The Question:

  • Will my left breast settle in the same way as my right? I worked hard on my mental preparation for the reveal. I read enough stories to know that swelling can affect symmetry, that they have to settle in their pocket. There’s something called “drop and fluff” where the implant will “drop” to a certain extent and the fullness in the upper breast region will descend toward the lower breast. This can take 6-12 months. Currently, my right breast is nicely perky and this may be due to swelling and I’ve read some women are unhappy when the swelling goes away and the breast seems to decrease in size (but I really like the size!). So how much could I love the right breast? It looks nearly perfect — sloped, projecting nicely and round. I also understand that the tissues soften over time and seem to “fluff” and regain some size — so no use getting attached to what is now and what may shift months from now, until we get to a place of what will be when my body has resolved its shape shifting. My left breast looks a bit mushed, wider and not as round, and my left nipple is a bit flattened — I was disappointed. There wasn’t the joy moment I was expecting. But then, what was I expecting? I kept telling myself patience, non-attachment to today or tomorrow’s outcome. But I wasn’t there. I was quiet. Internal. It’s been a long road. If I’m totally honest with myself, I wanted to feel instantly a sexy positive new normal. I had to accept there was more mental and physical work ahead. I’m in a post-mastectomy front-closure bra and I take it off every few hours to check progress. That’s not quite successful patience or non-attachment… but I will say that as my left pec muscle is relaxing and as another day has gone by, I may be seeing a slight, very slight shift in the right direction. Time will tell. And there’s always additional revisions if I need them. For now, I’ll go to sleep knowing that tomorrow is a new day. And don’t think for a second I don’t recognize how lucky I am to have a tomorrow!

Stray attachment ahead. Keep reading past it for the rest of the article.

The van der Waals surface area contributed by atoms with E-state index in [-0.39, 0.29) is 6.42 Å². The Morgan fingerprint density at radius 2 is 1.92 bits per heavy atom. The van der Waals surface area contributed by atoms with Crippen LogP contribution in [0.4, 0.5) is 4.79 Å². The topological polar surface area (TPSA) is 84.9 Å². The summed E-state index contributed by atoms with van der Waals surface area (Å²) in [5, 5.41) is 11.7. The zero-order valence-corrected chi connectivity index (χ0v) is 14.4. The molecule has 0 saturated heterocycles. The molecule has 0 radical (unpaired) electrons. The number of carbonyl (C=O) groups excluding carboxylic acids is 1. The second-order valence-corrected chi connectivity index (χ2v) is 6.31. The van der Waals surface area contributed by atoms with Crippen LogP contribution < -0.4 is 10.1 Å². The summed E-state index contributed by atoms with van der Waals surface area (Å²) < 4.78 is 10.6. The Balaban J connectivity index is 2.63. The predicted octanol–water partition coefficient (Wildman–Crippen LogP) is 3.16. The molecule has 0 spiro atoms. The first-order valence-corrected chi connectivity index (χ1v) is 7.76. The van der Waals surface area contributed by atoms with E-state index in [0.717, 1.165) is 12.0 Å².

Learn to be patient  rihannaprada100710_18_X17 Next Steps:

  • Post-op on April 25. Before then I will call my surgeon, like tomorrow. To find out a bit more about this symmetry issue, to get more details on what he started explaining just before surgery about massaging the implants which is important to reduce the chance of a firm capsule that can form around the implant (when to start?), to better understand my range of motion and strength restrictions and if I should be wearing any kind of compression garment on my hips once the swelling subsides. Updates to come.

Until next time sweet people…